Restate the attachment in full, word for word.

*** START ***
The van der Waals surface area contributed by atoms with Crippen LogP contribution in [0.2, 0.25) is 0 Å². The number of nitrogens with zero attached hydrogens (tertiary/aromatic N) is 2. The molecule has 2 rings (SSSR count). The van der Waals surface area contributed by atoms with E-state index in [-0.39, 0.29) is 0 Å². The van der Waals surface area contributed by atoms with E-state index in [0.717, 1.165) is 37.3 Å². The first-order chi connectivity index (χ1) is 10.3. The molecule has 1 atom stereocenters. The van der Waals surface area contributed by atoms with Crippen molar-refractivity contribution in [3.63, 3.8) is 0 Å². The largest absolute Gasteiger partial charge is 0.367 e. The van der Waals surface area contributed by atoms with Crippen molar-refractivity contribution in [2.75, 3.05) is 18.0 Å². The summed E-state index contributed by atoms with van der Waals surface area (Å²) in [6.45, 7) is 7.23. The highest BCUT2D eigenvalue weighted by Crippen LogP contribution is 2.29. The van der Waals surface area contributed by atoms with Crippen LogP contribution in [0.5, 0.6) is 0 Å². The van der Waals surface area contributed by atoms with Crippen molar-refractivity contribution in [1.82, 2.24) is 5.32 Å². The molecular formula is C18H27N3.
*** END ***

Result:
The van der Waals surface area contributed by atoms with Crippen LogP contribution in [0.2, 0.25) is 0 Å². The number of nitrogens with zero attached hydrogens (tertiary/aromatic N) is 2. The molecule has 2 rings (SSSR count). The van der Waals surface area contributed by atoms with E-state index in [-0.39, 0.29) is 0 Å². The van der Waals surface area contributed by atoms with E-state index in [0.717, 1.165) is 37.3 Å². The first-order chi connectivity index (χ1) is 10.3. The molecule has 1 atom stereocenters. The van der Waals surface area contributed by atoms with Crippen molar-refractivity contribution in [3.63, 3.8) is 0 Å². The largest absolute Gasteiger partial charge is 0.367 e. The van der Waals surface area contributed by atoms with Crippen molar-refractivity contribution in [2.75, 3.05) is 18.0 Å². The summed E-state index contributed by atoms with van der Waals surface area (Å²) in [6.45, 7) is 7.23. The highest BCUT2D eigenvalue weighted by Crippen LogP contribution is 2.29. The van der Waals surface area contributed by atoms with Crippen LogP contribution in [0.5, 0.6) is 0 Å². The van der Waals surface area contributed by atoms with Crippen molar-refractivity contribution in [1.82, 2.24) is 5.32 Å². The molecular formula is C18H27N3.